Reorganization yields AETC’s first civil service maintenance group
By Randy Martin
| 12th Flying Training Wing | Feb. 17, 2017
Civilian employees with the newly activated 12th maintenance Group activate the group's three squadrons during a ceremony Feb. 10 at Joint Base San Antonio-Randolph, Texas. The group is the first civil service maintenance directorate in Air Education and Training Command to reorganize as a group. (U.S. Air Force photo by Randy Martin) (Photo by Randy Martin)
12th Flying Training Wing Commander, Col. Joel Carey unfurls the 12th Maintenance Group's organizational flag with the group's director, Robert West and the the group's deputy director Robert Hamm during an activation ceremony Feb. 10 at Joint Base San Antonio - Randolph, Texas. The group is the first civil service maintenance directorate in Air Education and Training Command to reorganize as a group. (U.S. Air Force photo by Randy Martin) (Photo by Randy Martin)
JOINT BASE SAN ANTONIO-RANDOLPH, Texas - The first civil service aircraft maintenance organization in AETC to become a group is the 12th Maintenance Group. An activation ceremony was held inside Hangar 41 at Joint Base San Antonio – Randolph, Feb. 10. The group was formerly a directorate.
“We have been working on this reorganization forever,” said Robert West, 12th Maintenance Group director. West and his team has spent six years on the initiative to transform an organization that supports pilot and combat systems officer training in two states.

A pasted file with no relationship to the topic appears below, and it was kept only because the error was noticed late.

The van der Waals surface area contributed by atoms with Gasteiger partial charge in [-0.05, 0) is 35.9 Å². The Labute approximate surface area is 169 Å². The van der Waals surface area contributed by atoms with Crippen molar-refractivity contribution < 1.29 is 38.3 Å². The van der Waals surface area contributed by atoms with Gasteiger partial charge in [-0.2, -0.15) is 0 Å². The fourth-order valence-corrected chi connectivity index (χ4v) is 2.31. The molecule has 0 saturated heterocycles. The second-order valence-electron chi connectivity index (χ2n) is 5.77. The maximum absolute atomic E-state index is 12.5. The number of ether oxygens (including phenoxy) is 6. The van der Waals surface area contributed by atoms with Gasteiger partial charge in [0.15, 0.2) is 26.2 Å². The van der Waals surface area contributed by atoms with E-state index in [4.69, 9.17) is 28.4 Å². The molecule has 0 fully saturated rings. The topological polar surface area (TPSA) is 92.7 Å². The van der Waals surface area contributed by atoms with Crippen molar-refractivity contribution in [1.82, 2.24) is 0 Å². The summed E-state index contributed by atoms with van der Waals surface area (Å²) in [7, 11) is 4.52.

The group has a squadron at Naval Air Station Pensacola and two squadrons at JBSA-Randolph. Each squadron is led by a civilian director.
“The Air Force organizes in wings, groups and squadrons so everything revolves around those types of units. We can officially take our place next to the 12th Operations Group and the 479th and the 306th Flying Training Groups instead of being a block of 600 manning positions of the wing staff,” West said.
The reorganization comes at a time when Air Force Chief of Staff Gen. David L. Goldfein has placed more focus on squadrons as “the basic building block organization in the Air Force.”
“It works right into the Chief’s plan. We were really getting tired of being a square peg in a round hole,” said West to a gathering of hundreds of civilian employees and Airmen from throughout the 12th Flying Training Wing.
“We have an identity, something to build a heritage around, and a structure that is recognized by everyone in the Air Force,” West said.
West believes name recognition will translate into more applicants for vital jobs maintaining airplanes.
“A lot of people, when they go into USA Jobs and they are looking for a maintenance job, they don’t know what a directorate is. Now they’ll see 12th Maintenance Group and they’ll say, ‘I know what that is and I want to do that job.’”
West expects maintenance directorates at Altus Air Force Base and Laughlin AFB may also reorganize as groups.